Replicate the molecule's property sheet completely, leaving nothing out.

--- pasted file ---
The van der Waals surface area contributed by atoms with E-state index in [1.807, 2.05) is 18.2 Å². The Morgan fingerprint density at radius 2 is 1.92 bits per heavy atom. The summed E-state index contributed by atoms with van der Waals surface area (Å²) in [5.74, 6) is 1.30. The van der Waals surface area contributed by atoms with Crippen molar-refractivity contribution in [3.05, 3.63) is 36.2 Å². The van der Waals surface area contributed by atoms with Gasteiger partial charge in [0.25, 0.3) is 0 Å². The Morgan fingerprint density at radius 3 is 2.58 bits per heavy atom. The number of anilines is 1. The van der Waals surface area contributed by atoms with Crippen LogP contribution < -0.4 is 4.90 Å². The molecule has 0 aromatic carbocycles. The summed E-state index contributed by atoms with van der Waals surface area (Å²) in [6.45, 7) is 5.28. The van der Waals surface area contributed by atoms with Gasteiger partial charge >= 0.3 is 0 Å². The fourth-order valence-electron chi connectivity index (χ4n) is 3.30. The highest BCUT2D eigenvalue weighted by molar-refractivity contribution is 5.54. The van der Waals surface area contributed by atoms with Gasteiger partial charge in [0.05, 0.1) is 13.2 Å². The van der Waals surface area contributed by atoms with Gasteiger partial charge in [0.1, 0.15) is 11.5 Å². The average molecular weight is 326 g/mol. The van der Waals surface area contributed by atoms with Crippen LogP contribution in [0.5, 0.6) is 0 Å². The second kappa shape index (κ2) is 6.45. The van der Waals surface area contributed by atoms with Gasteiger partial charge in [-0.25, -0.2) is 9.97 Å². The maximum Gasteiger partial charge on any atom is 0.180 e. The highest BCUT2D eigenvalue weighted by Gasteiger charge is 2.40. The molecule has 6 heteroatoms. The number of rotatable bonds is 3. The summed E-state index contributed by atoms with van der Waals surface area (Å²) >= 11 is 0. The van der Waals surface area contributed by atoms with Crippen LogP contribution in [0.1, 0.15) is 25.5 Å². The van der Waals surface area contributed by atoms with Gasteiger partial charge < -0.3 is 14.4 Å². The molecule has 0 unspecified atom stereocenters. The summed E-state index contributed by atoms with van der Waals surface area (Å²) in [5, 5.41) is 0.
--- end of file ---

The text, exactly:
The van der Waals surface area contributed by atoms with E-state index in [1.807, 2.05) is 18.2 Å². The Morgan fingerprint density at radius 2 is 1.92 bits per heavy atom. The summed E-state index contributed by atoms with van der Waals surface area (Å²) in [5.74, 6) is 1.30. The van der Waals surface area contributed by atoms with Crippen molar-refractivity contribution in [3.05, 3.63) is 36.2 Å². The van der Waals surface area contributed by atoms with Gasteiger partial charge in [0.25, 0.3) is 0 Å². The Morgan fingerprint density at radius 3 is 2.58 bits per heavy atom. The number of anilines is 1. The van der Waals surface area contributed by atoms with Crippen LogP contribution < -0.4 is 4.90 Å². The molecule has 0 aromatic carbocycles. The summed E-state index contributed by atoms with van der Waals surface area (Å²) in [6.45, 7) is 5.28. The van der Waals surface area contributed by atoms with Gasteiger partial charge >= 0.3 is 0 Å². The fourth-order valence-electron chi connectivity index (χ4n) is 3.30. The highest BCUT2D eigenvalue weighted by molar-refractivity contribution is 5.54. The van der Waals surface area contributed by atoms with Gasteiger partial charge in [0.05, 0.1) is 13.2 Å². The van der Waals surface area contributed by atoms with Gasteiger partial charge in [0.1, 0.15) is 11.5 Å². The average molecular weight is 326 g/mol. The van der Waals surface area contributed by atoms with Crippen LogP contribution in [0.5, 0.6) is 0 Å². The second kappa shape index (κ2) is 6.45. The van der Waals surface area contributed by atoms with Gasteiger partial charge in [-0.25, -0.2) is 9.97 Å². The maximum Gasteiger partial charge on any atom is 0.180 e. The highest BCUT2D eigenvalue weighted by Gasteiger charge is 2.40. The molecule has 6 heteroatoms. The number of rotatable bonds is 3. The summed E-state index contributed by atoms with van der Waals surface area (Å²) >= 11 is 0. The van der Waals surface area contributed by atoms with Crippen LogP contribution in [0.1, 0.15) is 25.5 Å². The van der Waals surface area contributed by atoms with Gasteiger partial charge < -0.3 is 14.4 Å². The molecule has 0 unspecified atom stereocenters. The summed E-state index contributed by atoms with van der Waals surface area (Å²) in [5, 5.41) is 0.